Yes, it’s true, vegetarians can enjoy barbecues too! If you are a meat-eater with some vegetarian guests coming round for a barbecue, it is very easy to rustle up some tasty vegetarian food. There are also some more challenging options for the vegetarian host or the brave carnivore!Option number one for vegetarians is to cook some shop-bought veggie burgers or sausages. If it’s a ‘bring your own meat’ barbecue this is probably what vegetarians will bring. Now, some people hate meat substitutes, but most vegetarians quite like them, and will be quite happy with a veggie sausage, particularly with some good relish and salad in a bun.
However, there are lots of other things you can cook for vegetarians which will be a little more impressive – and more than likely the meat-eaters will like them too. Halloumi cheese is always popular, and very easy to cook. This is a firm cheese that doesn’t melt when cooked, so you can slice it, or cube it and stick it on skewers, and cook over the barbecue until browned on the outside, and soft on the inside. If cooking on skewers, you could alternate cubes of halloumi with cooked new potatoes.
Grilled vegetables are another good option, as they really taste of ‘barbecue’. For something slightly unusual, try brushing thick asparagus spears with olive oil and grilling for about 5 minutes, until browned in places. You can also easily grill aubergine or sweet potato slices (1-2 cm) or courgettes (halved lengthways), having coated them in olive oil and seasoning. You can also grill whole aubergines on the barbecue, having pierced them in several places with a fork. When they are soft you can scoop out the inside and spread it on some bread, or use it to make an aubergine dip.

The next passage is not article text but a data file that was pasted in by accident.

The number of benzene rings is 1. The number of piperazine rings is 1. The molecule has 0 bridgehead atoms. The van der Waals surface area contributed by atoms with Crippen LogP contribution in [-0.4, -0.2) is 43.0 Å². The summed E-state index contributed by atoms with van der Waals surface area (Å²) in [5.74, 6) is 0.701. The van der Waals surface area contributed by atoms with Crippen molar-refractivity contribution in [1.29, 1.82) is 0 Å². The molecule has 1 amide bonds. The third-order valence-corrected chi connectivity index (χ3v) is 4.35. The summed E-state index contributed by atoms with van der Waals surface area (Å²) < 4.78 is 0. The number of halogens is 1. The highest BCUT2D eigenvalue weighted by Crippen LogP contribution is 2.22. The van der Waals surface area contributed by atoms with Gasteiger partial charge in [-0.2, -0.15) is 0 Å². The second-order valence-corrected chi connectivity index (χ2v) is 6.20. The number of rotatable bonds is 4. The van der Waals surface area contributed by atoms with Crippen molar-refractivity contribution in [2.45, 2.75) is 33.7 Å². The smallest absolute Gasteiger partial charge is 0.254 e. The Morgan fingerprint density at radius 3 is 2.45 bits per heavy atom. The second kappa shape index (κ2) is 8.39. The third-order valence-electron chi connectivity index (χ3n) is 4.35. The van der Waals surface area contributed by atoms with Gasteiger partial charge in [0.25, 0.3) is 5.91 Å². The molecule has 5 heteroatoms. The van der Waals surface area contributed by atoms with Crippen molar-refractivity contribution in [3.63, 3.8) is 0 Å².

Wrapping vegetables in foil prevents charring, so is useful if your vegetables tend to burn on the outside but are raw inside. For an authentic barbecue taste though, it is a good idea to cook for a few minutes without foil at the end, until it looks char-grilled. This is one way of cooking corn on the cob, an essential part of any barbecue for meat-eaters and vegetarians.
Lots of other vegetables, such as mushrooms, peppers and onions, work well on a barbecue, but can be quite fiddly to work with. The classic option is to thread vegetable pieces on to skewers to make vegetable kebabs. A quicker way is to use a barbecue ‘wok’ or grill pan (try Lakeland), which you can place on top of the barbecue and keep all your vegetable pieces together. Then you can easily cook smaller vegetables without them falling through onto the barbecue, while retaining that barbecue flavour. This is also a simple way of keeping vegetarian food separate from meat.
A good accompaniment for all your guests is to brush some slices of baguette or ciabatta with olive oil and seasoning, and grill on each side until golden brown. If you wrap a whole garlic bulb in foil and barbecue until the cloves are soft, you can squeeze the roasted garlic out of the cloves and spread it on the bread. Garlic roasted like this becomes much milder and sweeter.
For the really ambitious, why not try making your own veggie burgers? Then you can have complete control over the ingredients and will feel very satisfied with your creativity. There are loads of recipes for different kinds of veggie burgers, but typically you could use mashed beans or lentils as a base, and add any kind of cheese, chopped onions, nuts, herbs or spices for flavouring, breadcrumbs to help make it a bit more solid, and beaten egg to help bind it. Then simply grill it! You may have to experiment to get a burger that doesn’t fall apart too easily – if you are worried, start by cooking it on foil or a baking sheet, and finish up with a few minutes directly on the barbecue.